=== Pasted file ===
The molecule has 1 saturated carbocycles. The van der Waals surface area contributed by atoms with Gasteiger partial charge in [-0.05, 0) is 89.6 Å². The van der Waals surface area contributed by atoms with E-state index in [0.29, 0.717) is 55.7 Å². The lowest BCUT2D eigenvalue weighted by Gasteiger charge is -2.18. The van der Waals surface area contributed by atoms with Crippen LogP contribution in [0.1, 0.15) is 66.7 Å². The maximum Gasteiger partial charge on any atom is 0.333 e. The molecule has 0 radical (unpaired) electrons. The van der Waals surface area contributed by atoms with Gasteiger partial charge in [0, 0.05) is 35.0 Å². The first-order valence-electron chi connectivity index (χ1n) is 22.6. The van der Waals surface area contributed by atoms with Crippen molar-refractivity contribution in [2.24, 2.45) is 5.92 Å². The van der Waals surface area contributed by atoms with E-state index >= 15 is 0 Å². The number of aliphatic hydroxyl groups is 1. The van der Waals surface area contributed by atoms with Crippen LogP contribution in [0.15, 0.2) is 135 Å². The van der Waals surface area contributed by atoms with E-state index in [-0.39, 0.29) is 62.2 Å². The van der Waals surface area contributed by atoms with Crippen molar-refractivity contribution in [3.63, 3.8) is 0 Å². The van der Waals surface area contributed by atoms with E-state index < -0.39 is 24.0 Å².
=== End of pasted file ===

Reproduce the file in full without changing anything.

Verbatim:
The molecule has 1 saturated carbocycles. The van der Waals surface area contributed by atoms with Gasteiger partial charge in [-0.05, 0) is 89.6 Å². The van der Waals surface area contributed by atoms with E-state index in [0.29, 0.717) is 55.7 Å². The lowest BCUT2D eigenvalue weighted by Gasteiger charge is -2.18. The van der Waals surface area contributed by atoms with Crippen LogP contribution in [0.1, 0.15) is 66.7 Å². The maximum Gasteiger partial charge on any atom is 0.333 e. The molecule has 0 radical (unpaired) electrons. The van der Waals surface area contributed by atoms with Gasteiger partial charge in [0, 0.05) is 35.0 Å². The first-order valence-electron chi connectivity index (χ1n) is 22.6. The van der Waals surface area contributed by atoms with Crippen molar-refractivity contribution in [2.24, 2.45) is 5.92 Å². The van der Waals surface area contributed by atoms with E-state index >= 15 is 0 Å². The number of aliphatic hydroxyl groups is 1. The van der Waals surface area contributed by atoms with Crippen LogP contribution in [0.15, 0.2) is 135 Å². The van der Waals surface area contributed by atoms with E-state index in [-0.39, 0.29) is 62.2 Å². The van der Waals surface area contributed by atoms with Crippen molar-refractivity contribution in [3.63, 3.8) is 0 Å². The van der Waals surface area contributed by atoms with E-state index < -0.39 is 24.0 Å².